OK, we get it: Sex education makes a lot of people nervous. And it turns out it may also make them spineless. The Cumberland County school board collapsed like a house of cards Tuesday when four speakers stood before the members and urged them to kill the "Get Real" sex-education program begun last year in the county's middle schools. There were no complaints about the program last year, although a few parents had opted their kids out of it.
This year, a few more voices were raised against the program, despite the fact that studies have shown that after completing it, students were 15 to 16 percent less likely to have sex. In other words, it was successful in fostering the abstinence that most parents say they want as a goal of sex education.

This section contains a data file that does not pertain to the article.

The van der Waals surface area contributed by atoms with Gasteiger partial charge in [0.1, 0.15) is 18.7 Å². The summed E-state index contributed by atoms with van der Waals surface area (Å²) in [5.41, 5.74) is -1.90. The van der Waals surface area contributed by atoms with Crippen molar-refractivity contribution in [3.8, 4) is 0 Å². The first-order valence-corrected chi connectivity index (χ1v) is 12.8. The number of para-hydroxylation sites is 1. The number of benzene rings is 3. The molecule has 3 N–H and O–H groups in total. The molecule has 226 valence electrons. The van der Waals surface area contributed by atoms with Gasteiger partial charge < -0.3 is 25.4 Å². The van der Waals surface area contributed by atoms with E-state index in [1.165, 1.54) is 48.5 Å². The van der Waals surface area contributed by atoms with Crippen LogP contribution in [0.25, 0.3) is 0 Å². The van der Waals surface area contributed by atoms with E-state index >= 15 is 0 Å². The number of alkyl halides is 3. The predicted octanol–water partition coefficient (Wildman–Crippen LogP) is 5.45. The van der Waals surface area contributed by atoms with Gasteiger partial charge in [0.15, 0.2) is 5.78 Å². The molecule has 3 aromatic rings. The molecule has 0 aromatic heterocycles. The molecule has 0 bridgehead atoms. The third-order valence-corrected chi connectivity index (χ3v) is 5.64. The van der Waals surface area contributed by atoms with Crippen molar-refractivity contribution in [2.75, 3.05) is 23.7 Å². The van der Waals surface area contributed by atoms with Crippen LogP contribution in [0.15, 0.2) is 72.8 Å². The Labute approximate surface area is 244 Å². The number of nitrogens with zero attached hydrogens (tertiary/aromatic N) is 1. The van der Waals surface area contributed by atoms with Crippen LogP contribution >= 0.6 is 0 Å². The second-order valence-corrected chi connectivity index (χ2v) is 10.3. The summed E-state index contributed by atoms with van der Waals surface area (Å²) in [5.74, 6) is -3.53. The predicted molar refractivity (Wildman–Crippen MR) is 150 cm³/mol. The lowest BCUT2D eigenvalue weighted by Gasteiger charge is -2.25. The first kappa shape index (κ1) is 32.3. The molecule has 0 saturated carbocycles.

Unfortunately, it also talks realistically about sex and the prevention of pregnancy and sexually transmitted disease, and some parents found that unacceptable. But any objective person who measures the worth of a program by its results would have to conclude that "Get Real" is effective.
And isn't that what we want in a sex-education curriculum — a program that delays students' sexual activity and helps continue the downward trend in teen pregnancies, as well as reducing STDs? It should be. But the program also has to be devoid of controversy, at least for our school board. And that's unfortunate.